The majority of our conversations are surface level conversations. Rarely do we break through the surface to discuss the real and the raw, the deep issues in life. We put floaties on and cling to the edge of the pool in shallow water. However, our Heavenly Father is saying, “Come out into the deep end with Me”. Yet we dismiss Him and stay within our comfort zones. Well, it’s time for a vertical reality check, because the Bible says from Genesis to Revelation that God deeply desires to have two-way conversations with us. Thus, virtual reality is transparency before God.
Finally, we must yield ourselves daily to the Lord in every facet of life. It is great to kneel before Him with our heads bowed and our eyes closed. This symbolizes utter surrender and reverence for both Who and what God is. It is also great to stand before God with lifted hands like a child reaching for their parent because it shows intimacy and the necessity of God’s Fatherhood. Reaching towards Him say, “I am Your child. I worship You. I praise Your name and surrender this situation to You, knowing Your strength is made perfect in my weakness”.
As Christians, we know “…the devil prowls around like a roaring lion looking for someone to devour” (I Peter 5:8). We know that without the armor of God we are unprotected and exposed to Satan’s wiles. We know God is sovereign, and He alone has dominion over the entire universe; yet He allows the enemy to attack us. Why? If we were never under siege, if we never failed to wear God’s armor—which impossible—our growth and development would halt. Romans 8:28 says, “We know that in all things God works for the good of those who live Him, and who have been called according to His purpose”. Thus, within His overriding will this allowance enables us to become more like Christ. Notice, the scripture does not say, “all things are good”. It says, if you are a Christ follower, God will place all things—good, horrible, and mediocre—into a pot, stir them, and eventually benefit those called according to His purpose. I recently prayed with a young man dealing with a horribly tumultuous life situation. He has been mistreated and taken advantage of in inexplicable ways. I looked at him and said, “Although you are depressed and your situation is abysmal, God will use it for your good. It may not be today, tomorrow, or six months from now, but eventually if you remain faithful to Him, Scripture promises He will mold you and strengthen you into the person He desires.” I left him with this verse: “Consider it pure joy, my brothers, when you face trials of many kinds, because you know that the testing of your faith develops perseverance” (James 1:2-3).
God has a formula for faith. When we follow and live out His formula He places His hand on our lives. Scripture defines “the hand of God” as His power, protection, and provision in a person’s life. However, His hand will not be on upon us unless we submit and surrender to His mysterious math, His will. I don’t know about you, but I want the Lord’s hand on my life! His formula for faith is based on three equations:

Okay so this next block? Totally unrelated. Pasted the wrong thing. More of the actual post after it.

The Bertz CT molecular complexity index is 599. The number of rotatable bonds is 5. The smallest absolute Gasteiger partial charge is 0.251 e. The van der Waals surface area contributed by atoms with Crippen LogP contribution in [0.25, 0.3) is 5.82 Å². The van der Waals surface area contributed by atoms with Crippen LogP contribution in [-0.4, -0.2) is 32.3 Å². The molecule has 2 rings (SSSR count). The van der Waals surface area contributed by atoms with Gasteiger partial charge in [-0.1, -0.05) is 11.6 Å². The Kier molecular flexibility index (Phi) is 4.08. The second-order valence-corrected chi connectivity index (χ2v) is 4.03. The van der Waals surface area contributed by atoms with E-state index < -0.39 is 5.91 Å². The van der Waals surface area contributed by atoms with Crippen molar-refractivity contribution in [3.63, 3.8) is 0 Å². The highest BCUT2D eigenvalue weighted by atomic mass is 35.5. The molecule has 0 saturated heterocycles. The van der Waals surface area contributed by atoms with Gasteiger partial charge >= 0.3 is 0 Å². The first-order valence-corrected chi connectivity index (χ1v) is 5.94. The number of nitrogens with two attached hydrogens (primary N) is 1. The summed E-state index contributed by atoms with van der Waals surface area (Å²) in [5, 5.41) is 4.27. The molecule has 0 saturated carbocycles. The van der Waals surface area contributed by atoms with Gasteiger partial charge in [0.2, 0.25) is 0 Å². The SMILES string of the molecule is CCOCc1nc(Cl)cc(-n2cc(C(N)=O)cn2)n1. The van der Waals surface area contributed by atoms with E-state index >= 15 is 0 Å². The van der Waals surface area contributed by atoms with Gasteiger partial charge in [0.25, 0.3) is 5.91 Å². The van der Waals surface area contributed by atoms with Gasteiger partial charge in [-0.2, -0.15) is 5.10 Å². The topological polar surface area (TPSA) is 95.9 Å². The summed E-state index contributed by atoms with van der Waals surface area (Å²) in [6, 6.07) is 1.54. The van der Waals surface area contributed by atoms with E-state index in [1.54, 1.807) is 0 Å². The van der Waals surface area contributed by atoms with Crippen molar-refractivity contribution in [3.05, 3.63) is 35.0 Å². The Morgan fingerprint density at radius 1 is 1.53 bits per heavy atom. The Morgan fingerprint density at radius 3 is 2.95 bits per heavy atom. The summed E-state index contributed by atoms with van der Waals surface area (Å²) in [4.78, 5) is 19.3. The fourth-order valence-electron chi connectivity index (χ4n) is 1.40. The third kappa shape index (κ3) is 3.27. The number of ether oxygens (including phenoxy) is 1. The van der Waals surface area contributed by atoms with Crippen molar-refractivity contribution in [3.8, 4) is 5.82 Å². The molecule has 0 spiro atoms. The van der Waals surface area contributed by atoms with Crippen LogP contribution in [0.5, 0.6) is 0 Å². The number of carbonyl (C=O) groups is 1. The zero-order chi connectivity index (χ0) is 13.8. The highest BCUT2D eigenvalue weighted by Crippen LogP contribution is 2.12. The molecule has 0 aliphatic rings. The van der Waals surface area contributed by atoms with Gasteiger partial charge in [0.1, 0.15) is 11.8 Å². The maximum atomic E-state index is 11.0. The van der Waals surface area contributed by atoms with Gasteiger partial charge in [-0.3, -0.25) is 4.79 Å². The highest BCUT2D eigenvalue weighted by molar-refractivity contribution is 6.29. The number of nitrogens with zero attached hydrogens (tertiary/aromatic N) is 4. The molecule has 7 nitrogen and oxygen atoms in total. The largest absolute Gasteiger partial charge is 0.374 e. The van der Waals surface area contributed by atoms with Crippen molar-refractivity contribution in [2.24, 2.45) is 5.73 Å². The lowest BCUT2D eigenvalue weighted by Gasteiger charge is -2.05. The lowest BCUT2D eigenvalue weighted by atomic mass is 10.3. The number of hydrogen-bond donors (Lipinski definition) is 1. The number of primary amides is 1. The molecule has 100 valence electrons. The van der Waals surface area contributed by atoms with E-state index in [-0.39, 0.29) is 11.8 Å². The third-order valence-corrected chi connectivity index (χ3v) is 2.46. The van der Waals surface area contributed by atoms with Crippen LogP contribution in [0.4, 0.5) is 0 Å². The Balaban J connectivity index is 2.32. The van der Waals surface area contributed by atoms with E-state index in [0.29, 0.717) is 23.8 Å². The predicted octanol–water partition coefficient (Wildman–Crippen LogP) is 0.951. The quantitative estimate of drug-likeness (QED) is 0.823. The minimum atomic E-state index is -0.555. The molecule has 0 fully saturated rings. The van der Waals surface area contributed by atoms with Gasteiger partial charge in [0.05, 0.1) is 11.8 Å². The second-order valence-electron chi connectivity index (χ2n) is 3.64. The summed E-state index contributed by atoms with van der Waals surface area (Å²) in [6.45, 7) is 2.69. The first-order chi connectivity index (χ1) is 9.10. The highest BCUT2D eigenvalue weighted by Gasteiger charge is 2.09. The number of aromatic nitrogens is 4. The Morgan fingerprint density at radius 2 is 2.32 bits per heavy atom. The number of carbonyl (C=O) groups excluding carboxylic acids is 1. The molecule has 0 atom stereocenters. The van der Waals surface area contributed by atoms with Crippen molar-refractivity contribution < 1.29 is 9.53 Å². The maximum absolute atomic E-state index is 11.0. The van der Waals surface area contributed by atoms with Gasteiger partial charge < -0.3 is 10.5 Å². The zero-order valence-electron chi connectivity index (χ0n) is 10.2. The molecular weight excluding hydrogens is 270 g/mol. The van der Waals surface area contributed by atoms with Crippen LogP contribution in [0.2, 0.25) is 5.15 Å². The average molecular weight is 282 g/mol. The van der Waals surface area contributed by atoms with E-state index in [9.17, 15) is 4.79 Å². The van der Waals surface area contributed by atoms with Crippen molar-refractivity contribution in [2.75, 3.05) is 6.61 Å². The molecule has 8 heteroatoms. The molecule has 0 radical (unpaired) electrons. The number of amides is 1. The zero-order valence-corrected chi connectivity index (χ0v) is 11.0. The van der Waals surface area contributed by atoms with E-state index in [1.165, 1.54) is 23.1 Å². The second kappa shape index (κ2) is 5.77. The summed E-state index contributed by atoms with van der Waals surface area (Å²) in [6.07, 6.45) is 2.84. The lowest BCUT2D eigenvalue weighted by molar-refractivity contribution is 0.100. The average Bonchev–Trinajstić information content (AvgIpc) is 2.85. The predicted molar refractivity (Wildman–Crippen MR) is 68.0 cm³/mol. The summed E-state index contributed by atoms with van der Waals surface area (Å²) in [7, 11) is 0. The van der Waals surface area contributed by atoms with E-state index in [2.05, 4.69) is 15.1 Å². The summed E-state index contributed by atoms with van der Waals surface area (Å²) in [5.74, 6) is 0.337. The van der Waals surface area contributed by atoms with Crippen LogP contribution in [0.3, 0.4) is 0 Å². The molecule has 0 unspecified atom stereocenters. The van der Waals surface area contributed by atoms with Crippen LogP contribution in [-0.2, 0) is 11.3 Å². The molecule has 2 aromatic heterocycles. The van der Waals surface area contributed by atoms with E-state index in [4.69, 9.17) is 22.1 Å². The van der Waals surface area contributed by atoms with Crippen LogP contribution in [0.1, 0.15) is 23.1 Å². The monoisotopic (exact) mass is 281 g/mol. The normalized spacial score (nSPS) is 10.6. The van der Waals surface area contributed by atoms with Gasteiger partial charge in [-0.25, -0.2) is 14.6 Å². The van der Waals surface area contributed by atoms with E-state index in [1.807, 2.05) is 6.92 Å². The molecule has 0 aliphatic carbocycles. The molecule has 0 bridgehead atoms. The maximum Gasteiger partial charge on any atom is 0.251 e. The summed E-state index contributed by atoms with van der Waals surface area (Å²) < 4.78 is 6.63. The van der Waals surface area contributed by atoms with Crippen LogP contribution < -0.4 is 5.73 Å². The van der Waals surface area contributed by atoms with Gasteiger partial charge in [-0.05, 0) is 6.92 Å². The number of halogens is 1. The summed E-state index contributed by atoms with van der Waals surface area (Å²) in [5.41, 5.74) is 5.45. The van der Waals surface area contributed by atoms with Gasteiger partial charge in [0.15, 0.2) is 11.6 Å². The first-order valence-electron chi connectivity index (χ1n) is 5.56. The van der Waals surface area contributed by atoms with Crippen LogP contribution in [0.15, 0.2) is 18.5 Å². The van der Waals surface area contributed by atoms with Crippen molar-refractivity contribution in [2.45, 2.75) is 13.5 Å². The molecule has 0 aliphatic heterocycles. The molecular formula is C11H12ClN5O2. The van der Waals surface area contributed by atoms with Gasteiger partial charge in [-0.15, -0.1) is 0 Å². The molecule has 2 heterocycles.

Blessing + Expansion = Inadequacy: You might be thinking, “Ed, you mean I’m supposed to feel a bit fearful and scared?” Yes! You are right where God wants you. The apostle Paul, a man of faith and possibly the greatest Christian who ever lived next to Jesus, had a thorn in his flesh. Bible scholars believe this “thorn” was either a physical ailment or extreme life difficulty. He prayed for healing repeatedly to no avail. But, Jesus spoke through Paul and said, “My grace is sufficient for you…” Essentially, God’s grace is never insufficient. “…For my power is made perfect in weakness.” In response to Christ he wrote, “Therefore, I will boast all the more gladly about my weakness, so that Christ’s power may rest upon me.” You see, Paul accepted his affliction as an addition. According to the Bible God’s power, provision, and protection “rested on his life”. In this context, the word “rested” means to throw a tent over. Thus, when we rest in God’s grace and power we are enveloped and covered by His love and mercy. I love what P.T. Forsythe said regarding pain: “It’s a greater thing to pray for pain’s conversion than pain’s removal.” We don’t live by God’s explanations. We live by His promises, and He has promised us His power and sufficiency in our inadequacy.
Say yes, the right yes, to God’s principles. If I say the right yes to God’s principles, then I’m going to meet the right people, and then I can say yes to his purposes. If I say the wrong yes to the wrong principles, I’m going to meet the wrong people and end up in the wrong places and missing the purposes God has for me.
Yes and no. The right yes or the wrong yes. I say the right yes, I’m going to be a success. The wrong yes, my life will be a colossal mess.
2 Corinthians 1:20, “For no matter how many promises God has made, they are ‘Yes’ in Christ.”
Think about the promises of God. Think about God sending Jesus Christ to die on the cross for our sins and rise again. If God didn’t go back on that promise, he’s not going to go back on any other promise.
The verse continues, “…and so through Him the ‘Amen’ is spoken by us to the glory of God.”
We can say “Amen” to the promises of God. What does amen mean? It means “so let it be.”
I grew up around preachers. My father’s a preacher. Certain preachers say amen a little bit too much. I’ve talked to some preachers, amen, they say amen all the time, amen? I’ve played golf with some preachers. They’ll make a putt, they’ll go “Amen!” I knew one that used amen as a question. Amen?
So we can say amen to the promises of God. Let your yes be yes. Let your yes be yes—a word of commitment, a word of decisiveness, a word of affirmation.